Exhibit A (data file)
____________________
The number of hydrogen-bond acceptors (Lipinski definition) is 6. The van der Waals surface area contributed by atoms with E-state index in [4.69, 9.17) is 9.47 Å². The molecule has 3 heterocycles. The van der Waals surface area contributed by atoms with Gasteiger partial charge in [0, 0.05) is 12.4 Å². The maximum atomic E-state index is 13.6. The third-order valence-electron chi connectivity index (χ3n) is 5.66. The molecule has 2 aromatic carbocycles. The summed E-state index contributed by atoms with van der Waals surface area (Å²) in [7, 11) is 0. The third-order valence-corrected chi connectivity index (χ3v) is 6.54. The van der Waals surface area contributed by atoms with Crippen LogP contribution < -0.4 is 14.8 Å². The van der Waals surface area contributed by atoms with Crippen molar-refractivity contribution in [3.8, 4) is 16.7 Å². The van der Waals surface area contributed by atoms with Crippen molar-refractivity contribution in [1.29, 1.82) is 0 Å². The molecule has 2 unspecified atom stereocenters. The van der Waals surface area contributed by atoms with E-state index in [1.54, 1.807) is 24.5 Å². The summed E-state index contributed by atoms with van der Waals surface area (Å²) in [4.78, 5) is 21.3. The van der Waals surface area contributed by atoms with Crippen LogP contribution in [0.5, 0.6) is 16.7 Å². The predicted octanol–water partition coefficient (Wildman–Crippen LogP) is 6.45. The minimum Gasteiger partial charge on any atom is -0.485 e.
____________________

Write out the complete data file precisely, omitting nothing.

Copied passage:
The number of hydrogen-bond acceptors (Lipinski definition) is 6. The van der Waals surface area contributed by atoms with E-state index in [4.69, 9.17) is 9.47 Å². The molecule has 3 heterocycles. The van der Waals surface area contributed by atoms with Gasteiger partial charge in [0, 0.05) is 12.4 Å². The maximum atomic E-state index is 13.6. The third-order valence-electron chi connectivity index (χ3n) is 5.66. The molecule has 2 aromatic carbocycles. The summed E-state index contributed by atoms with van der Waals surface area (Å²) in [7, 11) is 0. The third-order valence-corrected chi connectivity index (χ3v) is 6.54. The van der Waals surface area contributed by atoms with Crippen LogP contribution < -0.4 is 14.8 Å². The van der Waals surface area contributed by atoms with Crippen molar-refractivity contribution in [3.8, 4) is 16.7 Å². The van der Waals surface area contributed by atoms with Crippen molar-refractivity contribution in [1.29, 1.82) is 0 Å². The molecule has 2 unspecified atom stereocenters. The van der Waals surface area contributed by atoms with E-state index in [1.54, 1.807) is 24.5 Å². The summed E-state index contributed by atoms with van der Waals surface area (Å²) in [4.78, 5) is 21.3. The van der Waals surface area contributed by atoms with Crippen LogP contribution in [0.5, 0.6) is 16.7 Å². The predicted octanol–water partition coefficient (Wildman–Crippen LogP) is 6.45. The minimum Gasteiger partial charge on any atom is -0.485 e.